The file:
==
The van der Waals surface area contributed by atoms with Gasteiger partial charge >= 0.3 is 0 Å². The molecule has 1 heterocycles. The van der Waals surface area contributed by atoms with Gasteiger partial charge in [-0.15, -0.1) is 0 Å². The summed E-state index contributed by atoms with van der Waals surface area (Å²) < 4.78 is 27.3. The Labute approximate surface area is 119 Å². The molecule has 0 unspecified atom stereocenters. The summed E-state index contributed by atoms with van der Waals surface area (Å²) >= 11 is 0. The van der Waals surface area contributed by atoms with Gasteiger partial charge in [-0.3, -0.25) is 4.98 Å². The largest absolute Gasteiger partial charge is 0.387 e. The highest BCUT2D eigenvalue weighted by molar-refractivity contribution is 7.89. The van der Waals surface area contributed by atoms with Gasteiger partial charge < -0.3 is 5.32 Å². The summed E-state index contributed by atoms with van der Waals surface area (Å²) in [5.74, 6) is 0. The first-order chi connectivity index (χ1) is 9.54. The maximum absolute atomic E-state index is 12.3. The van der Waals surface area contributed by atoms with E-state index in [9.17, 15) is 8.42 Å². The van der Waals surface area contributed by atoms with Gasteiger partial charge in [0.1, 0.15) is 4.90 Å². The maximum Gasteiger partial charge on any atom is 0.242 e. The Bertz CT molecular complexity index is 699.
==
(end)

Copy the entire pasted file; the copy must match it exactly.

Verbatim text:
The van der Waals surface area contributed by atoms with Gasteiger partial charge >= 0.3 is 0 Å². The molecule has 1 heterocycles. The van der Waals surface area contributed by atoms with Gasteiger partial charge in [-0.15, -0.1) is 0 Å². The summed E-state index contributed by atoms with van der Waals surface area (Å²) < 4.78 is 27.3. The Labute approximate surface area is 119 Å². The molecule has 0 unspecified atom stereocenters. The summed E-state index contributed by atoms with van der Waals surface area (Å²) >= 11 is 0. The van der Waals surface area contributed by atoms with Gasteiger partial charge in [-0.3, -0.25) is 4.98 Å². The largest absolute Gasteiger partial charge is 0.387 e. The highest BCUT2D eigenvalue weighted by molar-refractivity contribution is 7.89. The van der Waals surface area contributed by atoms with Gasteiger partial charge < -0.3 is 5.32 Å². The summed E-state index contributed by atoms with van der Waals surface area (Å²) in [5.74, 6) is 0. The first-order chi connectivity index (χ1) is 9.54. The maximum absolute atomic E-state index is 12.3. The van der Waals surface area contributed by atoms with E-state index in [9.17, 15) is 8.42 Å². The van der Waals surface area contributed by atoms with Gasteiger partial charge in [0.1, 0.15) is 4.90 Å². The maximum Gasteiger partial charge on any atom is 0.242 e. The Bertz CT molecular complexity index is 699.